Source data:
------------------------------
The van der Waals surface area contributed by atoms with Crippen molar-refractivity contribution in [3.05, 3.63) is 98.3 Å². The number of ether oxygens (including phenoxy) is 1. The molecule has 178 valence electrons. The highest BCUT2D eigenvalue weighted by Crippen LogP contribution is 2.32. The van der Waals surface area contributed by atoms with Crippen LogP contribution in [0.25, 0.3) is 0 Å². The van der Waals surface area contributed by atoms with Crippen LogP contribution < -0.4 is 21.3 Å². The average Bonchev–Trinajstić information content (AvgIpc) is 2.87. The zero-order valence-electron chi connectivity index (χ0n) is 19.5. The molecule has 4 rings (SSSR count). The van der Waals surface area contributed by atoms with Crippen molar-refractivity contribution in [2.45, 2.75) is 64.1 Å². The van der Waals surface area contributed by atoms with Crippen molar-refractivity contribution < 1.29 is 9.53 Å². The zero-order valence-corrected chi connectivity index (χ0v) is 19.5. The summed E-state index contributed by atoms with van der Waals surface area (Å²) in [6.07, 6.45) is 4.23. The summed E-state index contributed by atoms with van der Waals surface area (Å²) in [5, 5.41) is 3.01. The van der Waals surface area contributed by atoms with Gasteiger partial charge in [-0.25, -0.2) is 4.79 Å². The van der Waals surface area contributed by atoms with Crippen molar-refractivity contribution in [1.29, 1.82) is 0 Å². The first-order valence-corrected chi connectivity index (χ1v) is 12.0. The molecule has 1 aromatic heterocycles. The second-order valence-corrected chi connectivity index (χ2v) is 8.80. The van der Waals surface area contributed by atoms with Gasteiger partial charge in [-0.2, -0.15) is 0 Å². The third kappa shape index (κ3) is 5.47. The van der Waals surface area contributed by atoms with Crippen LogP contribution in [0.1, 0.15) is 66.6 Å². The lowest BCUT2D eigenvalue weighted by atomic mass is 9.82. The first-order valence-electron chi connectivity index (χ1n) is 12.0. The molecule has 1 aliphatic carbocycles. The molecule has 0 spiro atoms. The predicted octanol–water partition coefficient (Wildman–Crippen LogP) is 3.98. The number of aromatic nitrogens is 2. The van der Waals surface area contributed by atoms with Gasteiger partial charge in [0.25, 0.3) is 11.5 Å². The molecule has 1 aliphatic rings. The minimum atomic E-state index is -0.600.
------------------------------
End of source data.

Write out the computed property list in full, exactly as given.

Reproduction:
The van der Waals surface area contributed by atoms with Crippen molar-refractivity contribution in [3.05, 3.63) is 98.3 Å². The number of ether oxygens (including phenoxy) is 1. The molecule has 178 valence electrons. The highest BCUT2D eigenvalue weighted by Crippen LogP contribution is 2.32. The van der Waals surface area contributed by atoms with Crippen LogP contribution in [0.25, 0.3) is 0 Å². The van der Waals surface area contributed by atoms with Crippen LogP contribution < -0.4 is 21.3 Å². The average Bonchev–Trinajstić information content (AvgIpc) is 2.87. The zero-order valence-electron chi connectivity index (χ0n) is 19.5. The molecule has 4 rings (SSSR count). The van der Waals surface area contributed by atoms with Crippen molar-refractivity contribution in [2.45, 2.75) is 64.1 Å². The van der Waals surface area contributed by atoms with Crippen molar-refractivity contribution < 1.29 is 9.53 Å². The zero-order valence-corrected chi connectivity index (χ0v) is 19.5. The summed E-state index contributed by atoms with van der Waals surface area (Å²) in [6.07, 6.45) is 4.23. The summed E-state index contributed by atoms with van der Waals surface area (Å²) in [5, 5.41) is 3.01. The van der Waals surface area contributed by atoms with Gasteiger partial charge in [-0.25, -0.2) is 4.79 Å². The van der Waals surface area contributed by atoms with Crippen molar-refractivity contribution in [1.29, 1.82) is 0 Å². The first-order valence-corrected chi connectivity index (χ1v) is 12.0. The molecule has 1 aromatic heterocycles. The second-order valence-corrected chi connectivity index (χ2v) is 8.80. The van der Waals surface area contributed by atoms with Gasteiger partial charge in [-0.2, -0.15) is 0 Å². The third kappa shape index (κ3) is 5.47. The van der Waals surface area contributed by atoms with Crippen LogP contribution in [0.1, 0.15) is 66.6 Å². The lowest BCUT2D eigenvalue weighted by atomic mass is 9.82. The first-order valence-electron chi connectivity index (χ1n) is 12.0. The molecule has 1 aliphatic carbocycles. The molecule has 0 spiro atoms. The predicted octanol–water partition coefficient (Wildman–Crippen LogP) is 3.98. The number of aromatic nitrogens is 2. The van der Waals surface area contributed by atoms with Gasteiger partial charge in [0.25, 0.3) is 11.5 Å². The molecule has 1 aliphatic rings. The minimum atomic E-state index is -0.600.